NEW ORLEANS legend Harry Connick Jr has had a vast, varied career, taking in movie acting, Broadway performances, and his original and perhaps most passionate love, music.
With more than 20 albums behind him, and unquestionably a legitimate Hollywood star to boot, Connick Jr rarely produces a similar style of record twice. His latest, and first in four years, focuses on another Broadway legend, Cole Porter. Porter left us more than half a century ago, leaving behind a library of musical wealth.
“I signed my new contract with Verve Records after 30 years with Sony and we were talking about ideas. I said I wanted to do a songbook album, something new,” Connick Jr told us of the Porter-devoted record. “I made a list of my favourite Cole Porter songs, went out and discovered some new songs. I’ve always loved his music, so just picked the songs that spoke to me. The songs are great, so they’re easy to do justice to.”
Having been behind a piano since he was barely more than a toddler, there’s an endearingly jubilant confidence to the way Connick Jr talks about music, and about all his projects, though Porter brings out a particular vibrancy. He rewrote the tracks for his own style, focusing on the enduring legacy Porter left behind.
“I’ve been taking each day as it is for a long time,” he laughs as we chat about performing the Porter tracks on the Late Late Show. “I feel happy here in Ireland, a lot of my ancestors are from here and I walk down the street wondering if the people I see might be my distant cousins. But I’m really glad I don’t have to organise this stuff. I have a great management team behind me.”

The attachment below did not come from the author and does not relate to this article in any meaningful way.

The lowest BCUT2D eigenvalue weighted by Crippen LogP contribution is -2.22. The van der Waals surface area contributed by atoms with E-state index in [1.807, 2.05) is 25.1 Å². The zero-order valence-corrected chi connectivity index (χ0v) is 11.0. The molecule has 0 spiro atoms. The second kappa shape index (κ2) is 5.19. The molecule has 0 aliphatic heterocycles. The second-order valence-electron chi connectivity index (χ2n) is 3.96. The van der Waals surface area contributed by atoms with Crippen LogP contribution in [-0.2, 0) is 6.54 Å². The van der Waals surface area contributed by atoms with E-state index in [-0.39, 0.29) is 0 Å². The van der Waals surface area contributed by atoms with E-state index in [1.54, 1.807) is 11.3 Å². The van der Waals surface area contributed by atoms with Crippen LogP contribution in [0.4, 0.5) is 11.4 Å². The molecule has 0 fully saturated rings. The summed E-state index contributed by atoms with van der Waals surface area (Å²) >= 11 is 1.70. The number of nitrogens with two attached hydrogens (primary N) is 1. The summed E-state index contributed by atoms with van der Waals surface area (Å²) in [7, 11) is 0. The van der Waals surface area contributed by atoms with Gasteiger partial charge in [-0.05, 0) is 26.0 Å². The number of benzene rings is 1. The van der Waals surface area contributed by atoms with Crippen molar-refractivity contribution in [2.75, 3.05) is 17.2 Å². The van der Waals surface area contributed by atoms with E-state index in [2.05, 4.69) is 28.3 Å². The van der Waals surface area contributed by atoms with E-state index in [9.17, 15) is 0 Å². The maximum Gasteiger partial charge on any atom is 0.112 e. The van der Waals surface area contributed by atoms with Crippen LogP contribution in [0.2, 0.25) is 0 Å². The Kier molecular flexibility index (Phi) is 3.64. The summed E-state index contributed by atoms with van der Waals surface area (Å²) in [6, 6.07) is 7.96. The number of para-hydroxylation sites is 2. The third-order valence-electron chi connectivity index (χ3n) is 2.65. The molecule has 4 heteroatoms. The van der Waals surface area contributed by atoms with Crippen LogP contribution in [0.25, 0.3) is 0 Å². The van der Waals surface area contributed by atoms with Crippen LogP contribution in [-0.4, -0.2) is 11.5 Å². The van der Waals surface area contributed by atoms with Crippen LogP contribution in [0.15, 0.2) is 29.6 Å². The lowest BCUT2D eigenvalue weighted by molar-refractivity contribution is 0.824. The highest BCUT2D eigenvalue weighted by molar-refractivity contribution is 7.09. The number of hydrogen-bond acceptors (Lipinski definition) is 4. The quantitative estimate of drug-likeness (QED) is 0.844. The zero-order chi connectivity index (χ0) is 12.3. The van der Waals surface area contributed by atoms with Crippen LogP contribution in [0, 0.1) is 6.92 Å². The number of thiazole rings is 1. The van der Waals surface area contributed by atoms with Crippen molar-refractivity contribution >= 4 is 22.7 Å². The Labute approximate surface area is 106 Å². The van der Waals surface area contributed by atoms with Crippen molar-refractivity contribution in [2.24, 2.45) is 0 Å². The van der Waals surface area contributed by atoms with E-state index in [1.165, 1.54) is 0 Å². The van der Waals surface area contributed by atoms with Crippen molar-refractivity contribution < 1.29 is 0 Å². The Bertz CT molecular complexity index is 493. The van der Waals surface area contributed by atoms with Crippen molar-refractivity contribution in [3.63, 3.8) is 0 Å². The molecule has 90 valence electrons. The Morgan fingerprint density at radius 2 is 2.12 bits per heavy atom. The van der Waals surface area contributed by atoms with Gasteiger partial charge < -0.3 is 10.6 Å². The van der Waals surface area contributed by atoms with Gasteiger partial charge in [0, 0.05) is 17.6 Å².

“I got a star on the Hollywood Walk of Fame last month and I found out when I arrived that they’d organised for my star to me next to Cole’s. It means a lot to be there amongst all those legends, and that really topped it off. That really was surreal, when they called and asked if I wanted a star, I was beside myself with joy.”
These days, Connick Jr is typically booked up months in advance, be it for acting performances (“I’ve just finished shooting ‘Fear of Rain’; I’m always reading scripts. I really have to leapfrog between these things.”), or playing night after night in a single New York venue residency, as he’ll be throughout the majority of December.
“It felt like the time was right to sign to Verve,” Connick Jr says returning to his departure from Sony after 30 years. “I’m really proud of my time with Sony, but Verve seemed liked a good fit. They have an amazing catalogue and they’re a good group of people, and because they’re a Universal company they have the resources. Most importantly, though, they connected with what I was doing.”
Which is, it’s fair to say, not always predictable. Following Hurricane Katrina’s devastating striking of New Orleans in 2005, for example, Connick Jr joined a team that took time out to build an entire block for musicians to live in, a key cultural touchstone as part of his restructured home town.
“It worked out really well,” he explains. “It has a big centre for the arts in the middle, and it’s been a joy to be part of. The city has bounced back stronger, though there’s a different dynamic as many never returned. There were a lot of lessons learnt.”